I also found a process for home production.  It was rather simple.  Collect the leaves, twigs and inner bark (one tablespoon per cup of distilled water) and soak them in water for about 30 minutes and then bring it to a boil. Simmer for ten minutes. Allow the decoction to steep for another ten minutes before straining and bottling.

The beautiful witch hazel growing with the alder from last night’s article.

I’m constantly scanning the environment for native species to incorporate into my landscape. While I’m probably never going to produce enough witch hazel to unseat the one supplier it is not only a beautiful flowering bush to help add color in the winter but a handy resource to have around a homestead.

Hello Friends and thank you for your support of my page. If you have enjoyed the photos or the writings please let me know by commenting and sharing my work on your social media. I also want to invite you to Follow Lloyds Lens Photography on Facebook

If you would like to Follow me on Facebook the web address is

https://www.facebook.com/aviewfromthelens/

If you’re enjoying my blog and don’t want to miss a post then you can sign up for email alerts on my website.

https://lloydslensphotographyllc.com/

Did you know that I also do portraits by appointment? If you’re interested in a portrait session either message me on Facebook or Use the Contact form. The YouTube link below takes you one of my slideshows.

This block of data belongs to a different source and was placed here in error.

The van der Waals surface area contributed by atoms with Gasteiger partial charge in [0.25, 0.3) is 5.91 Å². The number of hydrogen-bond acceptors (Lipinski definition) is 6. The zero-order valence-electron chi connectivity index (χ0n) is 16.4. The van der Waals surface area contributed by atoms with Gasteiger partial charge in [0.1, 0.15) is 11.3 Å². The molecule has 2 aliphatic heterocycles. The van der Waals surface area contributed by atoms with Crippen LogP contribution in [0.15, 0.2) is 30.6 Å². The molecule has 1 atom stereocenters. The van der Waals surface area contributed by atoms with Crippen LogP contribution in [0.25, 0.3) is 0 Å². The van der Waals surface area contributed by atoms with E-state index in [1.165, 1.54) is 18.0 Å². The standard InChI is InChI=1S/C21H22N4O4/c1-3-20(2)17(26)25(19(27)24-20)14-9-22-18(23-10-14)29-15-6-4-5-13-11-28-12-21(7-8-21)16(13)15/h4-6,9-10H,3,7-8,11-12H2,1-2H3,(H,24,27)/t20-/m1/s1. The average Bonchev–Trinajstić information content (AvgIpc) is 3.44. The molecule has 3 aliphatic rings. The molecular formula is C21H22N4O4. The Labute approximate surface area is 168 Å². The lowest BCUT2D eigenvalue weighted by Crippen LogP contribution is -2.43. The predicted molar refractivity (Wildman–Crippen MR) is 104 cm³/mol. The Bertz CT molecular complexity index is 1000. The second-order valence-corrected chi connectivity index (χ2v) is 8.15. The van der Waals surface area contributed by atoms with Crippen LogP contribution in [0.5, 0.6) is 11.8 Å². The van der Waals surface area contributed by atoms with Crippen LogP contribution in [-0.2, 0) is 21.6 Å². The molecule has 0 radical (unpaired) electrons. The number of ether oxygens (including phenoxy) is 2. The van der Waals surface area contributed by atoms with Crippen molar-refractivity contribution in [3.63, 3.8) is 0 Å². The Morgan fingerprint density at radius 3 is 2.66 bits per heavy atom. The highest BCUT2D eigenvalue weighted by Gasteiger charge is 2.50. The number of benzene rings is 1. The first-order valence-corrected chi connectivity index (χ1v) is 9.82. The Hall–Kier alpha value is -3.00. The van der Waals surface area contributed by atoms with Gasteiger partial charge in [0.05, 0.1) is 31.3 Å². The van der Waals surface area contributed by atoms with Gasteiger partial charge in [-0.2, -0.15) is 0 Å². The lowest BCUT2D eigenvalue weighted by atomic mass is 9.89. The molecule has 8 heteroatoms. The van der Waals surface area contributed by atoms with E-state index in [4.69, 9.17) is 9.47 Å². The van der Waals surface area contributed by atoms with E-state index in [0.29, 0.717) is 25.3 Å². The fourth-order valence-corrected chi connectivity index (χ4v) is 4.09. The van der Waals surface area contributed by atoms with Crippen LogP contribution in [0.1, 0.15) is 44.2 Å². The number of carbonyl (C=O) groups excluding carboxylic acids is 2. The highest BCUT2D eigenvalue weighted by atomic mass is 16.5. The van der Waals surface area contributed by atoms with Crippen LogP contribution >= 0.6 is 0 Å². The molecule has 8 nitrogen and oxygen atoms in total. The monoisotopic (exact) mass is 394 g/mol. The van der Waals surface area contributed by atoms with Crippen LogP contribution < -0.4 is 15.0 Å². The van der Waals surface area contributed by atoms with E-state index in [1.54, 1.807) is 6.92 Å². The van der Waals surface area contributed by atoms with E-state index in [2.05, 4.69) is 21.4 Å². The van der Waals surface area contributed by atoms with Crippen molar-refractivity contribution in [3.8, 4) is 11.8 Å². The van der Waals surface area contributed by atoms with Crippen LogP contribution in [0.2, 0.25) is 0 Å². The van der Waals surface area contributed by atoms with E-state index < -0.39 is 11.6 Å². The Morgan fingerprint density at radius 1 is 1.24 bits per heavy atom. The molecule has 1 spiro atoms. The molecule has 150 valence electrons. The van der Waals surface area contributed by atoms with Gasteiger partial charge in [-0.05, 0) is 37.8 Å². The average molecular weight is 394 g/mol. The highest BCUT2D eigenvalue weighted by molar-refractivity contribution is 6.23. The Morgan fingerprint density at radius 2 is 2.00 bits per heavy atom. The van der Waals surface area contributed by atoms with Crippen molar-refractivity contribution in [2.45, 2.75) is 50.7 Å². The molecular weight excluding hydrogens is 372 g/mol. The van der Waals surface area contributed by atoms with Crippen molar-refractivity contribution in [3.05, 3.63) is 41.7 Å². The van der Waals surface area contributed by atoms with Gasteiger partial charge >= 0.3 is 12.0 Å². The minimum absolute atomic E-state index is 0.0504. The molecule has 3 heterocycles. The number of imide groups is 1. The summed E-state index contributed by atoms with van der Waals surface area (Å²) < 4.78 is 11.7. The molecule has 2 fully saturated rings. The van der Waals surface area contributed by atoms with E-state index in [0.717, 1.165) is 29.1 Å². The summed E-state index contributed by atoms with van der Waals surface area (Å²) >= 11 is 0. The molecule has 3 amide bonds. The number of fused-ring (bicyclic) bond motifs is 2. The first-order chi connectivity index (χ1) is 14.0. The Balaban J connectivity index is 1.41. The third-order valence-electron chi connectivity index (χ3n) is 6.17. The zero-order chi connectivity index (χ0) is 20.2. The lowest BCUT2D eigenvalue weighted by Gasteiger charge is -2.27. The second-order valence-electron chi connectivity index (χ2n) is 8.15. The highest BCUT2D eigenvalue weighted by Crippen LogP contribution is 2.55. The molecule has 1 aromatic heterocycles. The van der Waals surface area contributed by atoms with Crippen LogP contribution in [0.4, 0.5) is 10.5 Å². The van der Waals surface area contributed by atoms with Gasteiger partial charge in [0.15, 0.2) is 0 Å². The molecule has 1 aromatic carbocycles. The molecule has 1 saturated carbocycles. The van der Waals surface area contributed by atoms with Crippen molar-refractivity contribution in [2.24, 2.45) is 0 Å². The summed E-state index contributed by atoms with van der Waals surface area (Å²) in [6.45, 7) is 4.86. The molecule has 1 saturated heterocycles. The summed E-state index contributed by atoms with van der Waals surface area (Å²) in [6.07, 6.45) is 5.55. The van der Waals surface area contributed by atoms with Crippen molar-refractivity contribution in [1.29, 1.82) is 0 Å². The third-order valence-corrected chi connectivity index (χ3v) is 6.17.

https://youtu.be/FDcrY6w8oY8

Have you checked out the Zazzle Store?

I’m now using Zazzle to fulfil orders. What this means for you is a secure way to place an order, discount codes & a broader product selection! Simplymessage me on Facebookoruse the contact form on my websiteand tell me which image you want and I’ll reply with a direct link to where you can place the order.

Clicking on the photo takes you tohttps://www.zazzle.com/lloydslensphotos?rf=238248269630914251Lastly, all of the photos and writings are my original work unless otherwise specified and are not to be copied or reproduced without expressed written permission from the photographer.

Thank you again for your support of my page!❤

Forage Friday #35 Fish

Hello friends! Tonight’s feature image was taken just for Forage Friday. All of the photos are my original work and are available for purchase by the instructions at the bottom of the article.